In the last few weeks, like many other games he plays, the Delhi Chief Minister danced around the issue of air pollution in the capital. Since he assumed power in 2015, Chief Minister Arvind Kejriwal has developed a contagious disease of blaming everyone else for his failures. Purportedly working on the policy of ‘blame them, AAP’s gem’. On a serious note, this attitude of the Delhi Chief Minister has not only damaged his political ambitions by baring his non-serious attitudes towards governance but also caused irreparable damage to the environment. One can go as far as to say that M L Khattar-led Bharatiya Janata Party (BJP) government in Haryana has done more for Delhi’s environment than Kejriwal. Let me shed some light on it.
Around the fourth quarter of every year, wind patterns in the Indian subcontinent make a noticeable shift. The south-west monsoon starts to recede and withdraw from the north. This is accompanied by the jet streams from the Mediterranean Sea which enter India from the west. Thereby, a large envelope of wind streams converges on Delhi. This is a common pattern and has stayed almost the same for many centuries and for these many centuries, Haryana and Punjab have been agricultural states. Understandably, the debate on air pollution is a recent one. Why then is stubble burning made such an issue?
Punjab and Haryana are both agricultural states. Agriculture is also practised in the outskirts of Delhi in the Narela and other surrounding areas. Thanks to the Green Revolution, the states have prospered over time and large mechanisation of farmlands happened along with it. Tractors and harvesters have replaced traditional bull-drawn ploughs. These harvesters assist in quicker and easier threshing; higher yields and more income.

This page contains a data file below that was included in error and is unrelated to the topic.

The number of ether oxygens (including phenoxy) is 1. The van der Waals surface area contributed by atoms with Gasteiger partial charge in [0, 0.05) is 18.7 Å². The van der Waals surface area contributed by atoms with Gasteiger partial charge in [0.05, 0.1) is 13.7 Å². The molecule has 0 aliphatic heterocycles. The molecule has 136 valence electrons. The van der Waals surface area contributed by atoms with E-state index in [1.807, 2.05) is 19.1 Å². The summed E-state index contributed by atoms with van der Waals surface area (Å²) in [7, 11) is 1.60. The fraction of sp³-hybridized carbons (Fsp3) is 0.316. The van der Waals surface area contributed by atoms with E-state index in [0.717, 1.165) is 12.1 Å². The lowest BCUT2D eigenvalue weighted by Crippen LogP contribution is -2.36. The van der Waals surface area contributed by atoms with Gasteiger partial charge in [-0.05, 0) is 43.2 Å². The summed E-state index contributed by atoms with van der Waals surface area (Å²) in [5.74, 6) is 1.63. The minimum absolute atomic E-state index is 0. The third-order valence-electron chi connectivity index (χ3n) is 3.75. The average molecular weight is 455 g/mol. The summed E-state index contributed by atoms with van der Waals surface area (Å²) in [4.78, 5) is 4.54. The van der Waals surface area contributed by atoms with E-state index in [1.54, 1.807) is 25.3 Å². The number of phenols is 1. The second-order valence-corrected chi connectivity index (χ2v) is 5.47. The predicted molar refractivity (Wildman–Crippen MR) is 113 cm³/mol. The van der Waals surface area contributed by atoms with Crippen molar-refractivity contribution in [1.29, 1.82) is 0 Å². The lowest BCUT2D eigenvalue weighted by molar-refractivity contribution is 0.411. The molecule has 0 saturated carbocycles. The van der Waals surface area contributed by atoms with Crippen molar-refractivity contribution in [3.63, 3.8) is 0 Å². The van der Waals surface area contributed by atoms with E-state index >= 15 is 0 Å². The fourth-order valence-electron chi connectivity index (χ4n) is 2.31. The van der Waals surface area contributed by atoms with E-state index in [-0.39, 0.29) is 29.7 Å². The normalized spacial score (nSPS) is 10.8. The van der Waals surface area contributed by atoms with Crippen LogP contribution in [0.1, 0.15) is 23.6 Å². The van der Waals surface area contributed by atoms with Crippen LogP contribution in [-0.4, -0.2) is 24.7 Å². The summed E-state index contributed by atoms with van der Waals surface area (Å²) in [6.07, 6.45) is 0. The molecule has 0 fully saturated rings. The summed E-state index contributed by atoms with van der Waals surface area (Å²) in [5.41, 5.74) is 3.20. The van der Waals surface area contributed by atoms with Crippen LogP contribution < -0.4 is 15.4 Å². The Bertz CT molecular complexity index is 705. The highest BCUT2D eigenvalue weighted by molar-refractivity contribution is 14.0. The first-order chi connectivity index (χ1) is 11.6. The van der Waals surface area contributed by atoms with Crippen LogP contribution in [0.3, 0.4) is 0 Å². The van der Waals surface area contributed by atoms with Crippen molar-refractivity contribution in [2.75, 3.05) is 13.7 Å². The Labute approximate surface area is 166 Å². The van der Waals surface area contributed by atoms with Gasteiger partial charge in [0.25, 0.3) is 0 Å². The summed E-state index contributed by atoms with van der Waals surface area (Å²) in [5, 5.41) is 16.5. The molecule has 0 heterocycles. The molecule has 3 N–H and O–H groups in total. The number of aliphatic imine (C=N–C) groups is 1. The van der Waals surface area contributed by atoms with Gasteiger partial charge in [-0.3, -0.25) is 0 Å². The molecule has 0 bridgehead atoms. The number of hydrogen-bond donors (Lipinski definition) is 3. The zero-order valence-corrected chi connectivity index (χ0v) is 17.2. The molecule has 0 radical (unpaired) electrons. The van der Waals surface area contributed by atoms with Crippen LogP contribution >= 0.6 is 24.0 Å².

As the season changes, the farmers have to act quickly and prepare the land for the next crop. While this may seem easy with the machines in place, in all haste this exercise can’t finish the entire task. The harvesters that are used, trim the grain part of the crop and leave the stubble part on the ground. This stubble needs to be drawn out by hand or cut individually. Farmers have no incentive to preserve the stubble, so the time-tested exercise of burning the residue is put into action.
These burning residue particles find an ally in the converging winds and blow with full force towards Delhi. But those are not the only reasons for pollution in Delhi. A glimpse into Delhi’s air quality index will help in understanding that Delhi’s air in its hotspots is never really safe. A large number of cars, factories gushing polluting soot throughout the year etc, add to the pollution woes.
October brings big hustle in the region, the markets are full of shoppers and the business is at its peak. To keep it all running, motor vehicles move in and out of the city at both ‘odd and even’ hours. The last effort in making a policy initiative to fix Delhi’s environment was taken by the recently deceased former chief minister of Delhi Madan Lal Khurana, by launching the Delhi Metro. The current executive head plays the blame game.